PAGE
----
Space Blankets

First developed by NASA in 1964 for the US space program, space blankets consist of a thin sheet of plastic coated with a metallic reflecting agent which reflects up to 97% of radiated heat.  Many campers have a space blanket in their emergency kit, however, few have ever used one.

Space blankets are not blankets.  We usually think of a blanket as something that will insulate from the cold air – you can fold up a wool blanket and place it on the snow, sit on the blanket and for the most part your posterior won’t get overly cold. Conversely, space blankets offer near zero insulating properties and conduct cold or hot temperatures very efficiently.

The purpose of a space blanket is to reflect heat back towards the source of the heat. If you are very cold a space blanket alone will do little to help reheat you.  If, however, if you are producing heat (e.g. a marathon runner at the end of a long run)  a space blanket will significantly slow down the rate at which your radiated heat dissipates into the environment.  If you find yourself stranded in a blizzard you can use a space blanket to slow the rate of heat loss but it won’t do anything to heat you up after you’ve spent 2 hours wandering around.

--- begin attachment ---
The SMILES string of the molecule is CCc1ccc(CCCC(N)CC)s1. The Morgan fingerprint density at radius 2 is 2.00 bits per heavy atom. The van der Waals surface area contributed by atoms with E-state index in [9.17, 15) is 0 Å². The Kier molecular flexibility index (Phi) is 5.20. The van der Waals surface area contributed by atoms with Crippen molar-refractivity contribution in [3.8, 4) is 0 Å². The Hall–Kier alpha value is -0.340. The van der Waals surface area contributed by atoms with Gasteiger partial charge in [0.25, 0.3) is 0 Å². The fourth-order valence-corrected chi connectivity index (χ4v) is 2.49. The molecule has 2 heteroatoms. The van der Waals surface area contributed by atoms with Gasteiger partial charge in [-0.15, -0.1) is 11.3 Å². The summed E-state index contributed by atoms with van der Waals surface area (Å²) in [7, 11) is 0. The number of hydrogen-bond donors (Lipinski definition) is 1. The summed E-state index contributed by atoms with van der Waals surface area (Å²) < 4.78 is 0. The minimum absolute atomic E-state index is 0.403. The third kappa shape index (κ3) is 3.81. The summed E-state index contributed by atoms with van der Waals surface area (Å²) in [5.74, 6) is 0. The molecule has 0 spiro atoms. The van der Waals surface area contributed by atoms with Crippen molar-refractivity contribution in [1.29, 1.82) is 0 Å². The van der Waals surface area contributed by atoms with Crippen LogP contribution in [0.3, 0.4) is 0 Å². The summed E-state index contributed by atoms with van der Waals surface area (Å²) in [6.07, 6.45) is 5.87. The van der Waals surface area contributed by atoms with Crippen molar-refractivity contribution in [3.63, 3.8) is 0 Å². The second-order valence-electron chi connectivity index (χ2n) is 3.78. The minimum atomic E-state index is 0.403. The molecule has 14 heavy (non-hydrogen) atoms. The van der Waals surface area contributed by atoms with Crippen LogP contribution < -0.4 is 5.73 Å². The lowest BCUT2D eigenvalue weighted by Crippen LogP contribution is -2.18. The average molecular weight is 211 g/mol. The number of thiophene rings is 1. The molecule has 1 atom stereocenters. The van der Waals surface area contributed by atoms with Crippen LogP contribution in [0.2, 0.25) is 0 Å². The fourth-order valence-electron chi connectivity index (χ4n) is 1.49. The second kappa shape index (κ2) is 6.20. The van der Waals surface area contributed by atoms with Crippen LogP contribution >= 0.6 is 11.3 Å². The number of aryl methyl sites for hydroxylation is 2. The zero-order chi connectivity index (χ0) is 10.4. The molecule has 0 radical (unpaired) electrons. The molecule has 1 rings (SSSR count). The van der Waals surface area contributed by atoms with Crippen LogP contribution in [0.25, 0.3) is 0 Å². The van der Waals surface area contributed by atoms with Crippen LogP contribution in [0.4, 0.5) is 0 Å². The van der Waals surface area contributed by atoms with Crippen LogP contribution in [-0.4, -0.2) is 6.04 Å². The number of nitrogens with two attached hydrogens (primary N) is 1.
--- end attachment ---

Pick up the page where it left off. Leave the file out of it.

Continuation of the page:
Space blankets have drawbacks:

  • You can never get a space blanket folded up like they were before you opened them.
  • Light weight space blankets tear easily and may be single use.
  • Space blankets are loud and can crinkle through the night.

So what good are space blankets then?

  • Space blankets are inexpensive, light weight and packable.
  • Space blankets are multi-purpose; serving as a clothing, a shelter or signaling device.
  • A space blanket can be used as a emergency poncho or wind jacket.
  • Space blankets can be used as a emergency shelter.  They can shed rain/snow and offer a good wind break.
  • A space blanket can be used under a sleeping bag as a ground cloth.
  • Space blankets will reflect the sun’s energy away from you and provide shade.
  • A space blanket makes a good emergency signal flapping in the breeze and reflecting sunlight.
  • A space blanket can be used as a heat reflector in back of a camp fire to direct heat from the fire.
  • In a first aid situation a space blanket can be combined with a traditional blanket to maximize the reheating of a victim much better than either used by themselves.

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